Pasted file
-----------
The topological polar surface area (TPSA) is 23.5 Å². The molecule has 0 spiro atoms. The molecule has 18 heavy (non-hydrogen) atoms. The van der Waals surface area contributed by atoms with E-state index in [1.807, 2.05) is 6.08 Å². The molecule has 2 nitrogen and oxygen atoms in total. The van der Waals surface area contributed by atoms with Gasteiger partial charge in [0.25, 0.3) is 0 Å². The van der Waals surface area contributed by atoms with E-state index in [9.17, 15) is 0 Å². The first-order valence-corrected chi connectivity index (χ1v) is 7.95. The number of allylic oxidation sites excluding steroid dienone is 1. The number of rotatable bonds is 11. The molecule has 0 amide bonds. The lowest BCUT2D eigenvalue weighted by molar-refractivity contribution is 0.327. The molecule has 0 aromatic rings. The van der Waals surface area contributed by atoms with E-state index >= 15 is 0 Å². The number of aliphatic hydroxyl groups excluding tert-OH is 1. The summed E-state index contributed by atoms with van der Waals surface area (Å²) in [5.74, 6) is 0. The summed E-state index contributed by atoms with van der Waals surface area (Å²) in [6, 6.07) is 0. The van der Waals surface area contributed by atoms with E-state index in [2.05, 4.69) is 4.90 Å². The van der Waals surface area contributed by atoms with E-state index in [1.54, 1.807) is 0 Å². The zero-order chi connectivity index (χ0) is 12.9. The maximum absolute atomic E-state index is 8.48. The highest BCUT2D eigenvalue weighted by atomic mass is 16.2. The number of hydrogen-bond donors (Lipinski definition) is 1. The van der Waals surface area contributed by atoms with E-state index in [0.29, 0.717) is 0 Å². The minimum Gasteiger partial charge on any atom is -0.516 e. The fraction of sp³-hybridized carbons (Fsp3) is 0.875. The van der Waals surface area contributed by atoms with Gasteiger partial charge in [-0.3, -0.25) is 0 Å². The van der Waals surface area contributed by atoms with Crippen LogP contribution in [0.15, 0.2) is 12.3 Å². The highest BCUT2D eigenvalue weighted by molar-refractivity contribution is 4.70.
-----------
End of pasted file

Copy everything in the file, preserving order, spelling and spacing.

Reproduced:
The topological polar surface area (TPSA) is 23.5 Å². The molecule has 0 spiro atoms. The molecule has 18 heavy (non-hydrogen) atoms. The van der Waals surface area contributed by atoms with E-state index in [1.807, 2.05) is 6.08 Å². The molecule has 2 nitrogen and oxygen atoms in total. The van der Waals surface area contributed by atoms with Gasteiger partial charge in [0.25, 0.3) is 0 Å². The van der Waals surface area contributed by atoms with E-state index in [9.17, 15) is 0 Å². The first-order valence-corrected chi connectivity index (χ1v) is 7.95. The number of allylic oxidation sites excluding steroid dienone is 1. The number of rotatable bonds is 11. The molecule has 0 amide bonds. The lowest BCUT2D eigenvalue weighted by molar-refractivity contribution is 0.327. The molecule has 0 aromatic rings. The van der Waals surface area contributed by atoms with E-state index >= 15 is 0 Å². The number of aliphatic hydroxyl groups excluding tert-OH is 1. The summed E-state index contributed by atoms with van der Waals surface area (Å²) in [5.74, 6) is 0. The summed E-state index contributed by atoms with van der Waals surface area (Å²) in [6, 6.07) is 0. The van der Waals surface area contributed by atoms with E-state index in [2.05, 4.69) is 4.90 Å². The van der Waals surface area contributed by atoms with E-state index in [1.54, 1.807) is 0 Å². The zero-order chi connectivity index (χ0) is 12.9. The maximum absolute atomic E-state index is 8.48. The highest BCUT2D eigenvalue weighted by atomic mass is 16.2. The number of hydrogen-bond donors (Lipinski definition) is 1. The van der Waals surface area contributed by atoms with E-state index in [0.29, 0.717) is 0 Å². The minimum Gasteiger partial charge on any atom is -0.516 e. The fraction of sp³-hybridized carbons (Fsp3) is 0.875. The van der Waals surface area contributed by atoms with Gasteiger partial charge in [-0.3, -0.25) is 0 Å². The van der Waals surface area contributed by atoms with Crippen LogP contribution in [0.15, 0.2) is 12.3 Å². The highest BCUT2D eigenvalue weighted by molar-refractivity contribution is 4.70.